He said it was likely that rural areas in west and north Norfolk were likely to be hit harder than Norwich.
Charles Sanders, managing director of Sanders Coaches which operates across north Norfolk, said the company was especially affected because about 70pc of its passengers use the concessionary bus passes and on some routes it often does not take one fare from a passenger.
'When the BSOG cuts happens next April we have got to pass that on to somebody. I really do not know how we are going to deal with it yet because the few people that do pay to travel with us cannot sustain that increase,' he said.
'We increased the fares earlier in the year but we try to only do it once a year because we are not in a high income area and people can only afford so much.'
He added: 'We may end up having to work out where we can continue to operate and which routes we cannot.
'We want to keep all of the routes because we have worked really hard to establish the best bus network in north Norfolk people have had in a lifetime.'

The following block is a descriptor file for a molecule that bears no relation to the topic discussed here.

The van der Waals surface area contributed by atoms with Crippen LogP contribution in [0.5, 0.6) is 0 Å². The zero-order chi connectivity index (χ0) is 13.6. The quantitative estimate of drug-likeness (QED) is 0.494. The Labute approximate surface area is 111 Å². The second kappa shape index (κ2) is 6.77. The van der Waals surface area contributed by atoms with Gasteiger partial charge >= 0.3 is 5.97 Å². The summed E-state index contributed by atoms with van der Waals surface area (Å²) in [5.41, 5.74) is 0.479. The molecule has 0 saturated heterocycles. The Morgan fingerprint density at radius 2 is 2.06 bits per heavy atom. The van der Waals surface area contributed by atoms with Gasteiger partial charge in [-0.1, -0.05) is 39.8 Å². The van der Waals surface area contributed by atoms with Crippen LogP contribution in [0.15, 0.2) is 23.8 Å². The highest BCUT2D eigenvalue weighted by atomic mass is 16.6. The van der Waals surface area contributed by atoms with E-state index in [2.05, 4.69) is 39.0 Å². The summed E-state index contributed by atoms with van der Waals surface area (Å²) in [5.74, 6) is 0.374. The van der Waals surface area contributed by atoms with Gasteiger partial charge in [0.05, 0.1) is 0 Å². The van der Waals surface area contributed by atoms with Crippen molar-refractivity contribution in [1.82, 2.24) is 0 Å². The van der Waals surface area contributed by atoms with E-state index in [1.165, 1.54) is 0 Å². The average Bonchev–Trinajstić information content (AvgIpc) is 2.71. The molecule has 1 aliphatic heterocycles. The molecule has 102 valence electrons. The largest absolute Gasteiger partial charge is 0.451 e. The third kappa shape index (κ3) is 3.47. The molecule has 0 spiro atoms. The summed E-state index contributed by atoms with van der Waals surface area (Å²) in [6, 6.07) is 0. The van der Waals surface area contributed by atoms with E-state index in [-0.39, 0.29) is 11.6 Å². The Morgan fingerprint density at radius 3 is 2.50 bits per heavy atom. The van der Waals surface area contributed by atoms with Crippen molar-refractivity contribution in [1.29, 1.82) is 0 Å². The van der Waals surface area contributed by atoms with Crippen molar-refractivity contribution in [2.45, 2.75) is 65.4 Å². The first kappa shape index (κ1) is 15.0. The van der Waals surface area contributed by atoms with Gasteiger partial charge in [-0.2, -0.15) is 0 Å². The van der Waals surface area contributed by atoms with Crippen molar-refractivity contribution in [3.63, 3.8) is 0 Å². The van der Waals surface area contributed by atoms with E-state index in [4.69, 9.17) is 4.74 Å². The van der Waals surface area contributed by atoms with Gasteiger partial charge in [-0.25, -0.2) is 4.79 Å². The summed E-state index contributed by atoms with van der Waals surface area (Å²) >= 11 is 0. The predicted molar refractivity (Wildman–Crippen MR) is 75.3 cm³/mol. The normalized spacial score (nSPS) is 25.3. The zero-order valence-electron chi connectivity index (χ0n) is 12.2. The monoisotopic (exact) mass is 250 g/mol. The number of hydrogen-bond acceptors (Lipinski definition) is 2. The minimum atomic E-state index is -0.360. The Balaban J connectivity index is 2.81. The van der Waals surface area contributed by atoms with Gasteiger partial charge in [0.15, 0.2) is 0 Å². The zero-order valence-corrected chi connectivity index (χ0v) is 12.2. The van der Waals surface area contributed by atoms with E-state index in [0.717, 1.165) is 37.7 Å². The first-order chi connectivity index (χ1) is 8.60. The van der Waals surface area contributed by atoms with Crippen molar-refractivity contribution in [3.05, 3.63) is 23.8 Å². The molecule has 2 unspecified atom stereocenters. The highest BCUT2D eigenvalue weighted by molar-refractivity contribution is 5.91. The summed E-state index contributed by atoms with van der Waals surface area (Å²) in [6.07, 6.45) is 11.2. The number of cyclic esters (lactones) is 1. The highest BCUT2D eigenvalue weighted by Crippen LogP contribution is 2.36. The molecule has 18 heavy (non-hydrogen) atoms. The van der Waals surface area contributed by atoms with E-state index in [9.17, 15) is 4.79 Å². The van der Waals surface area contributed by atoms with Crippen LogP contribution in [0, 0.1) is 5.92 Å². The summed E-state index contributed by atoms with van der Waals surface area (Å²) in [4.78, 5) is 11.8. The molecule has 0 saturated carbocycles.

Steve Wickers, South East and Midlands commercial director for First Group Buses, which operates throughout Norwich and across other parts of Norfolk and Suffolk, said: 'Most of our services are commercial so not subject to subsidised route funding, but the funding reimbursing concessionary fares is lower than it has been in the past.
'Going forward we have to realign our business to any cuts which unfortunately could mean reductions in some services.'
He said that one of the options to recoup any loss in funding could be through bus fares.
'The effect of the cuts on the bus industry is ever-challenging,' he said.
Julian Patterson, operations and commercial director for Dereham-based Konectbus which runs services throughout mid Norfolk and into Norwich, said: 'We are used to dealing with ups and downs, and are budgeting for the cuts. We will adapt to whatever we have to.'
He said some operational efficiencies may have to be made to counter reduction in funding.
He said last month Konectbus made a reduction in the frequency of some services such as from Dereham to Wendling and Scarning but it had also increased the frequency of its services from Dereham to Norwich and started a new service from Attleborough to Norwich.
He said the company had increased its fares last year and will probably be increasing its fares in the next six months.